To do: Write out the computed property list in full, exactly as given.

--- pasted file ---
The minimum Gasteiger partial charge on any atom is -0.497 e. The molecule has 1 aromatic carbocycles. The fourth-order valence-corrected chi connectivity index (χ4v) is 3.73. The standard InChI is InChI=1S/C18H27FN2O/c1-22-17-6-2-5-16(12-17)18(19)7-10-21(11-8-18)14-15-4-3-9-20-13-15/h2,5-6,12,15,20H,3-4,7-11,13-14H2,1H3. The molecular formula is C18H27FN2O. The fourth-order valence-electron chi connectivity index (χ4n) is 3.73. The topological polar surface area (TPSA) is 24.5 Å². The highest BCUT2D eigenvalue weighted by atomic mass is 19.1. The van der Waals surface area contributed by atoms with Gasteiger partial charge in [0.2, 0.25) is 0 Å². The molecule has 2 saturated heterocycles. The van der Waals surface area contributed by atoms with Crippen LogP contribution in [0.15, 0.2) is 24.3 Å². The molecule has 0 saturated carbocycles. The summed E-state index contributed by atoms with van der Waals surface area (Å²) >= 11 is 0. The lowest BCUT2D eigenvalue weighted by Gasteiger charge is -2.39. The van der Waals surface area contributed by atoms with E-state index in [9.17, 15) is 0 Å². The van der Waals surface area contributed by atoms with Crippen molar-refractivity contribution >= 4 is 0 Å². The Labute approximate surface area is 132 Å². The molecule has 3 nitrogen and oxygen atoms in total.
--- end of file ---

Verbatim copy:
The minimum Gasteiger partial charge on any atom is -0.497 e. The molecule has 1 aromatic carbocycles. The fourth-order valence-corrected chi connectivity index (χ4v) is 3.73. The standard InChI is InChI=1S/C18H27FN2O/c1-22-17-6-2-5-16(12-17)18(19)7-10-21(11-8-18)14-15-4-3-9-20-13-15/h2,5-6,12,15,20H,3-4,7-11,13-14H2,1H3. The molecular formula is C18H27FN2O. The fourth-order valence-electron chi connectivity index (χ4n) is 3.73. The topological polar surface area (TPSA) is 24.5 Å². The highest BCUT2D eigenvalue weighted by atomic mass is 19.1. The van der Waals surface area contributed by atoms with Gasteiger partial charge in [0.2, 0.25) is 0 Å². The molecule has 2 saturated heterocycles. The van der Waals surface area contributed by atoms with Crippen LogP contribution in [0.15, 0.2) is 24.3 Å². The molecule has 0 saturated carbocycles. The summed E-state index contributed by atoms with van der Waals surface area (Å²) >= 11 is 0. The lowest BCUT2D eigenvalue weighted by Gasteiger charge is -2.39. The van der Waals surface area contributed by atoms with E-state index in [9.17, 15) is 0 Å². The van der Waals surface area contributed by atoms with Crippen molar-refractivity contribution >= 4 is 0 Å². The Labute approximate surface area is 132 Å². The molecule has 3 nitrogen and oxygen atoms in total.